Thursday, September 20, 2012

I Have in my Arms Both Ways

I Have in my Arms Both Ways – Adrienne Jansen

Partly because I’m not sure how to review this book and partly because I’m not feeling particularly verbose, I’ll keep this short. “I Have in my Arms Both Ways” is a collection of stories from 10 immigrant women living in New Zealand. Although it was put together in 1990, it’s not dated; their stories are still relevant because they are history. Each woman spends a long time reflecting on growing up in her home country before briefly addressing the challenges she has faced in New Zealand. The differences in the stories offer touching and sentimental expressions of childhood against the background of class struggles, warfare, or political upheaval. I particularly enjoyed reading this book at this time because it is so relevant to me. The struggles of trying to make a home in a country outside the one where you grew up seem to have some universal difficulties, including the interminably slow language-learning process and the inability to find the comfort foods you grew up with (it’s actually really reassuring to know that food and lack of what is familiar seems to be one of the biggest problems with migration in general – I’m not crazy for still missing macaroni and cheese!). I also loved this book because it was a strong but nonjudgmental reminder of how culture is so ingrained that we don’t notice it when we are living in it. The women tell their own stories, share their own beliefs, and comment on how it differs from the New Zealand culture they now try to call home. The difficulties of trying to adjust and adapt to a new culture while simultaneously trying to create a life are things that you would never think about in daily life, but show the strength and resilience of the human spirit. It may not be the most professional writing, but the occasional lapses in perfect English make these stories all the more personal, which is exactly what you would want when reading immigrants’ stories. This book was so good that instead of putting it back on the library shelves, I passed it straight on to another person.

Sunday, September 9, 2012

East of the Sun

East of the Sun – Julia Gregson

Viva Holloway, who, despite a lifetime of experiences, is barely an adult, hires herself out to chaperon three other people, barely adults either, on a voyage from England to India. Viva undertakes the journey with the mixed motivations of running away, finding home, and facing the past in order to move into the future, and doesn’t question the sensibility of chaperoning these three other young adults. It results in a little scuffle onboard, and rippling consequences once they all arrive in India. Though they all go their separate ways – one to get married, one to find a husband, one to find trouble, and one to find home – but they all remain connected by the relationships they built on the ship. Having spent her childhood in India, Viva finds herself on familiar yet unknown territory, but her charges are all new to the country. As they settle into their new lives, they find that they are able to build relationships and homes despite the uncertainties that come with a foreign language, land, and culture.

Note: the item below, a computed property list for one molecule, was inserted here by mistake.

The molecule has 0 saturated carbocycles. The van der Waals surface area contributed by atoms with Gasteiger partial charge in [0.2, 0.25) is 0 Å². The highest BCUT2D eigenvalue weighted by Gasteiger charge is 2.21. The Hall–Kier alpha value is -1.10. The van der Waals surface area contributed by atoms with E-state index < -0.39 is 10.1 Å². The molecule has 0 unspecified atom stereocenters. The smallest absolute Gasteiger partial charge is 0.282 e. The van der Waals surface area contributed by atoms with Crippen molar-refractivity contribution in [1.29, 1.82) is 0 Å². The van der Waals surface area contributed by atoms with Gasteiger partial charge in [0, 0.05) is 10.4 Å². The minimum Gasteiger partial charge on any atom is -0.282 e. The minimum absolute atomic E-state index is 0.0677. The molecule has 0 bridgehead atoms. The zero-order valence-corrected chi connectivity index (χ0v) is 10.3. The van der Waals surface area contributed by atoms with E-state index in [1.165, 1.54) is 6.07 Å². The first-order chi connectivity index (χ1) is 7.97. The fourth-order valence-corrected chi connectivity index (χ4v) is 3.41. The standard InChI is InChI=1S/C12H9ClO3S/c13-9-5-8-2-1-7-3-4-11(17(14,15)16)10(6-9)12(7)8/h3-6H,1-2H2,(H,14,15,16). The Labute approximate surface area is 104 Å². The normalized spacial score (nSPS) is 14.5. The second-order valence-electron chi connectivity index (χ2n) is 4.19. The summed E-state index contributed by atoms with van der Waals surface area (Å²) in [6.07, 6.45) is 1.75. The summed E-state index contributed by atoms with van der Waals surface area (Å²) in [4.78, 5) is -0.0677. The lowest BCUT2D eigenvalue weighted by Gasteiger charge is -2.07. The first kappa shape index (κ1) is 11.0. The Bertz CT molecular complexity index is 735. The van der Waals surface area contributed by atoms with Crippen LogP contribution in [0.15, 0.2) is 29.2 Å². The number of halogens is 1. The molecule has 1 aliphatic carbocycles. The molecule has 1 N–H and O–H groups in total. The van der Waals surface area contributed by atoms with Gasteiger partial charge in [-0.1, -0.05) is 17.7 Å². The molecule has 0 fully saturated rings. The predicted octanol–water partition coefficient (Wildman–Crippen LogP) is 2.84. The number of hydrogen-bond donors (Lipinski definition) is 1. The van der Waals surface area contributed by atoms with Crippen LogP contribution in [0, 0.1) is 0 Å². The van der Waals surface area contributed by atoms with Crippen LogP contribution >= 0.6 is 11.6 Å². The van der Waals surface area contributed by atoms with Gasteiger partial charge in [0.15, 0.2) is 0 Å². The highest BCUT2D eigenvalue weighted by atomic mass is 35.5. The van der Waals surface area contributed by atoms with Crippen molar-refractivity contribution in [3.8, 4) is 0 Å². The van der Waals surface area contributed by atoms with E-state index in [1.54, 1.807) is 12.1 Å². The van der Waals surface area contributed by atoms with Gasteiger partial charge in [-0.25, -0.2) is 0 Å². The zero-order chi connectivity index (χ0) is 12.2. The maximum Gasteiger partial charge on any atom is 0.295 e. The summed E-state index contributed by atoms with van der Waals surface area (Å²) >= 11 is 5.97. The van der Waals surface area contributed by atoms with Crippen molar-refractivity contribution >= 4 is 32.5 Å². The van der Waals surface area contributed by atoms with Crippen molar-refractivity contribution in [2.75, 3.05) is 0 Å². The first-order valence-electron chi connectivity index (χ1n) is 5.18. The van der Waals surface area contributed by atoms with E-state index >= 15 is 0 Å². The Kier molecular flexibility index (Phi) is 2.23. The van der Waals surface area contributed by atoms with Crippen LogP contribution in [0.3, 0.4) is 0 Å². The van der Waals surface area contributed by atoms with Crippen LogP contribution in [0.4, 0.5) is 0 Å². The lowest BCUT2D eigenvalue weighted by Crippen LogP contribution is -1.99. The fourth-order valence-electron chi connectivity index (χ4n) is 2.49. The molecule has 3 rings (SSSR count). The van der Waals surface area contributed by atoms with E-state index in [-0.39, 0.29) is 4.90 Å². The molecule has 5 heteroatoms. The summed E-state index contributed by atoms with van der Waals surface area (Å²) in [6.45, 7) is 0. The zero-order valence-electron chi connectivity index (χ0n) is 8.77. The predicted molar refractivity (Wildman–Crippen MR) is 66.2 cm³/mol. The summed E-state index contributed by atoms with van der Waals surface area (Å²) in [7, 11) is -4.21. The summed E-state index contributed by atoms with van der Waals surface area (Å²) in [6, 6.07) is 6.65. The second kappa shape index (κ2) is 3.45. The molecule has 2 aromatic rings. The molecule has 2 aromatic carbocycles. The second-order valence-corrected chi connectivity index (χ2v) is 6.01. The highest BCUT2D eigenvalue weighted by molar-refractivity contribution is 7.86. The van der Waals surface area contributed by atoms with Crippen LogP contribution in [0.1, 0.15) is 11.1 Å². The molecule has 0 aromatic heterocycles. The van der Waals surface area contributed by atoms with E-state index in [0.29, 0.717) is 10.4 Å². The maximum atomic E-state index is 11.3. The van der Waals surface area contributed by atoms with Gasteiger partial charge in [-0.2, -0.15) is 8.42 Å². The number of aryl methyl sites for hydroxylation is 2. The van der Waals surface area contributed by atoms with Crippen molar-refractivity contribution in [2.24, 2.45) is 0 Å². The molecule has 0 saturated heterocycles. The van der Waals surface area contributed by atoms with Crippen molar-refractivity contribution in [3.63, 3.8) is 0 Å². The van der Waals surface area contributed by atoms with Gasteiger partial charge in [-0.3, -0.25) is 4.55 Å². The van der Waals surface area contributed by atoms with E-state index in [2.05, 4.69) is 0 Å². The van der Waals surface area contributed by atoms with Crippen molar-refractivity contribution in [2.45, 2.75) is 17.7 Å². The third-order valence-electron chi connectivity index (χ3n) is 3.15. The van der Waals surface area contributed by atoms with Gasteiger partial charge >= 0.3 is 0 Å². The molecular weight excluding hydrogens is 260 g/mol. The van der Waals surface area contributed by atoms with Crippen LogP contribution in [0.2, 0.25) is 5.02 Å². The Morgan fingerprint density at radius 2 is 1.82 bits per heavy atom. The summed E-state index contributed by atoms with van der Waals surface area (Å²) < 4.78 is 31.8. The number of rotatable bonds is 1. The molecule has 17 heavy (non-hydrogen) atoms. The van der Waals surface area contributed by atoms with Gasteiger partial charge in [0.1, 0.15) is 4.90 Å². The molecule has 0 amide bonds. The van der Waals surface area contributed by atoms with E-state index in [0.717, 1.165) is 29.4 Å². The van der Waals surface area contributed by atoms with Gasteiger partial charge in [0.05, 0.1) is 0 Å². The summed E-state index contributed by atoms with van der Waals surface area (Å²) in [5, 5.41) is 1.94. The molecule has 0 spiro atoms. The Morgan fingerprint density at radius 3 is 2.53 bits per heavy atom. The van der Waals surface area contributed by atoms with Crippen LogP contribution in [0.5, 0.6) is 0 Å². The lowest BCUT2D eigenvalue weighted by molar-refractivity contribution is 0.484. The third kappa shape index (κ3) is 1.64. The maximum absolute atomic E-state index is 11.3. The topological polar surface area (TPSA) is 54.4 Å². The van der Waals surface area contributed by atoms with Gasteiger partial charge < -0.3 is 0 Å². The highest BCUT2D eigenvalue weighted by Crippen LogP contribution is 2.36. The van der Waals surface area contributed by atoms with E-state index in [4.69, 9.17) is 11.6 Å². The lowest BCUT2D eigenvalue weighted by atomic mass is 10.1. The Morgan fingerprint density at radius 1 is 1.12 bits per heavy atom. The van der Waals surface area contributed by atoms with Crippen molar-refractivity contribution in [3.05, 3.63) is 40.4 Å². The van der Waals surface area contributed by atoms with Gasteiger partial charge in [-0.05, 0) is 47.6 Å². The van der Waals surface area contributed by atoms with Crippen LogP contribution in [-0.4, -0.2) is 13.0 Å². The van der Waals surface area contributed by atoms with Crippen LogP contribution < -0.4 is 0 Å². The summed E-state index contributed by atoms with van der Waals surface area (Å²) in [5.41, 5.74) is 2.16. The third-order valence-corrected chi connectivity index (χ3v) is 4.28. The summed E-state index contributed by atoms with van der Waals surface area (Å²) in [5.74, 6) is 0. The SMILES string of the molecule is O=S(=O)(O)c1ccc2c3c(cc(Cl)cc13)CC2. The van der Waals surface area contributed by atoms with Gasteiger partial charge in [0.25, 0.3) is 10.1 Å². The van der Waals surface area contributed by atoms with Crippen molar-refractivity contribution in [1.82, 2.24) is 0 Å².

There were a couple things I really liked about “East of the Sun.” It had lots of quotable lines (I actually wrote some of them down), it covers the thrill of making home out of a foreign land, and of course the danger and romance needed to put it at that almost-fairy-tale level of real life that we all want to live in. It was a fun book, but it felt a little flat at times. Some of the descriptions were magical, but many were just descriptions. Similarly, the emotions the characters went through were relatable enough, but they didn’t come off quite as charged as I would imagine them. Despite the flat moments, though, it was still a good read. The normal lessons of learning to trust others, learning to let go, and learning to ask for help are emphasized because it happens in the context of a foreign country, but it also reminds us that even under the most normal circumstances, life always requires navigating uncertainty.

I could get really nitpicky about the details. Some of the sentences were awkwardly ordered and required a thorough reading instead of being glossed over in a quick reading. There were a few typos. And she wrote the weather wrong. According to her novel, it snows at Christmas in India, as it does in England, instead of being the hottest season of the year as it actually is in the southern hemisphere. Maybe my geography is bad – I know there are parts of India that actually stick up really far into the northern hemisphere and there are plenty of areas that get tons of snow, but surely it doesn’t snow everywhere in India at Christmas. But that’s being really nitpicky. It’s a romantic, nostalgic travel story that makes me want to go to India, and it’s entertaining enough to be fun and engaging throughout its almost 600-page entirety.